Punching Out! Making the Process Easy (M&A Process Engineering)

We all like to work with companies that make it easy and enjoyable to do business with. Whether we are buying an iced coffee or a car, we like to have a quick, easy, hassle-free experience. As business owners, we try to keep our customers happy, and we like to buy from suppliers who are professional, consistent, and easy to work with. We often only think of our best suppliers when they are generous with the baseball and football tickets. If there is a problem, they take care of it quickly.

In the M&A world, there are companies that make it easy (or at least easier) and those that make it difficult. By making the process easier, sellers should see better valuations and terms, and have a smoother deal process.

Preparation

The best way to ensure a smooth process is to be prepared. Work with your internal and external team to get the company ready for a sale. Financials should be in order (audited or reviewed by a CPA), and the company’s reporting system should be ready to answer questions quickly and accurately. Legal documents should be in order, and all major contracts reviewed. A pre-sale due diligence check should be performed to determine what steps should be taken before going to market. Major issues, such as customer concentration and key person risk, take years to resolve, so it is best to start early.

Realistic Expectations

Owners should have a solid understanding of how the process works, and realistic expectations for valuation, terms, and conditions. If the owner needs more than the projected value to retire, it is better to work on improving the business’s value rather than going to market with unrealistic expectations. Also, be prepared to answer a lot of questions, and possibly for some ups and downs during the process.

Goals

It is important for the owner to understand their goals for the sale of the business, as well as for post-retirement. If the owner wishes to donate to charity or set up trusts for relatives, it is important to set up those early. A clearly set plan for retirement not only helps the owner know if the sale proceeds will be sufficient, but will also help prepare for taxes. A post-retirement plan, such as travel or volunteer work, will help the owner look forward to completing the process.

Advisors

A good team will help the owner prepare for the sale, as well as guide the company through the process. It is good to involve key management, as they can help with preparation. Also, most buyers will want to meet top management, so having them on board early will help. Key advisors include an M&A attorney, a CPA, an investment banker/business broker, a tax advisor, and an estate attorney.

Keeping a Steady Keel

Just like in business, during a sale process there will be ups and downs. It is especially difficult the first time through. The advisors have been through plenty of deals, but most owners only go through it once. Try to keep emotions out of it; it’s just business.

Business Stability

One of the biggest deal killers is a sales or profits slump in the middle of a process. Buyers will likely lower the price, or at least move more of the value to deferred compensation. Keep your eye on the business during the sale process, and if there is any bad news, be sure to communicate it with the buyer as soon as possible. Keep up with CapEx, maintenance, and other regular expenses, as buyers get suspicious about window dressing prior to a sale.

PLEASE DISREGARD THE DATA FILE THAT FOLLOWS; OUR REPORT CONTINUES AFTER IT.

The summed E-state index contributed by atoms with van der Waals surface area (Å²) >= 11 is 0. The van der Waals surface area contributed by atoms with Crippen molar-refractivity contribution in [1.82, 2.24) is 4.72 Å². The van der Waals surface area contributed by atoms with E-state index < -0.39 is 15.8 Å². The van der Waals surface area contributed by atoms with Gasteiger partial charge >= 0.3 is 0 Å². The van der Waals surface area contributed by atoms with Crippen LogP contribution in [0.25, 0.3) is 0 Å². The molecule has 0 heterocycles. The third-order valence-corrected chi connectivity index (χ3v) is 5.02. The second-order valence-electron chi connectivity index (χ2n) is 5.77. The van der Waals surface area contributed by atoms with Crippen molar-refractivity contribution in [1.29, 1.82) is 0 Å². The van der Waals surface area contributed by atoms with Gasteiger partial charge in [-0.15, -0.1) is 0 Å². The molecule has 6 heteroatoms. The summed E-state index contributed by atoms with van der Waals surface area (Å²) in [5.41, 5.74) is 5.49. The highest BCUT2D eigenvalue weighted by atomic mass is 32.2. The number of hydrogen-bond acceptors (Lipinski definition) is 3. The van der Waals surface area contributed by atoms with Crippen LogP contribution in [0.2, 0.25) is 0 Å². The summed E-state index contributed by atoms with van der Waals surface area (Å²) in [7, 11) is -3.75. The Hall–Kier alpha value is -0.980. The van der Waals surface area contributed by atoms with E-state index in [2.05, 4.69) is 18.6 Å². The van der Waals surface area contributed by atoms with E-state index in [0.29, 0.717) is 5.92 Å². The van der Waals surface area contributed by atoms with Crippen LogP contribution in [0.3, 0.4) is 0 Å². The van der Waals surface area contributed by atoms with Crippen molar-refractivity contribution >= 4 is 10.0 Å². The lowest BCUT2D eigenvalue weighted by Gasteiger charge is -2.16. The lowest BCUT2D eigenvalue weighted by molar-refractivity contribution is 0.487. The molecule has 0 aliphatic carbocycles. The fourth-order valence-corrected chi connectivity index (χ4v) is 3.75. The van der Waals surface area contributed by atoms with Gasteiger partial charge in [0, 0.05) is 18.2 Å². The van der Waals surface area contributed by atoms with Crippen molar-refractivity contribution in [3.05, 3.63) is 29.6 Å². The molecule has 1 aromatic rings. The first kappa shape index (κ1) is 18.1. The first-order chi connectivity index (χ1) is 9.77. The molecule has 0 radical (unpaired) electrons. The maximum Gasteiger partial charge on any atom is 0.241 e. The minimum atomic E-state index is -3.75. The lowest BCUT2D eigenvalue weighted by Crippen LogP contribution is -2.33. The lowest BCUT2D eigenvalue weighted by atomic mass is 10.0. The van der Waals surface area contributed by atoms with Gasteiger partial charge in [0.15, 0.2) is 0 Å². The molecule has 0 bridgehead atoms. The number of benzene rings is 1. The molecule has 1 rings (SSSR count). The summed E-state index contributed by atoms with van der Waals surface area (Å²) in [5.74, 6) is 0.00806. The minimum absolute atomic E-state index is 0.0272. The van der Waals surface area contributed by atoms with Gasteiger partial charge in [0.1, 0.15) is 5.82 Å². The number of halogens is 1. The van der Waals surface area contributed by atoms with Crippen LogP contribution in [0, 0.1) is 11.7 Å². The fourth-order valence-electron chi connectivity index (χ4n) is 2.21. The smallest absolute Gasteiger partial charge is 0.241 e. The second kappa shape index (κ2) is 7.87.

Know the Buyer

It is important to do buyer due diligence, not only on their experience and financial ability, but on their culture and personality. Some buyers like to negotiate endlessly, and others make one offer and that’s it. Some buyers have a tolerance for negotiating, and/or flexibility depending on the sellers’ needs. Work with your advisors to determine your tolerance level and style, and let the advisors help you determine the right strategy to take with the buyer. Often, one side can over-negotiate over terms that are not that important and kill a deal, or settle for an initial offer and leave money on the table.

Get on the Same Page

Once an owner has determined to go to market, it is important to get on the same page with all shareholders and stakeholders. Stakeholders can include partners, spouses, children, employees, key advisors, and others. Discuss goals and responsibilities early, as any late surprises can delay or derail a deal. You might think that everyone is on board with the expected value, terms, process, and timing, but you never know until you check.

Focus on the Goal

Although the process may take longer than expected, and there may be several twists and turns, it is important for the owner to keep focused on the goal of closing. A well-prepared business should have a smooth sale process, but there are only so many things that are under the owner’s control. For example, some owners get caught up in speculating on the buyer’s true intentions, or in keeping score. By focusing on the goal and not on the noise and obstacles, the owner can help guide the process through to closing. 

Many business owners have business plans, sales goals, employee development, and other goals, but enter the sales process woefully unprepared. In the M&A business, an educated client is absolutely the best client, therefore, careful preparation is a key factor. While in no way would we recommend that an owner roll over and accept all buyers’ requests, we do think that making a business ‘easy’ to acquire will help increase valuation, will lead to better terms and conditions, and will help ensure a smooth sale process.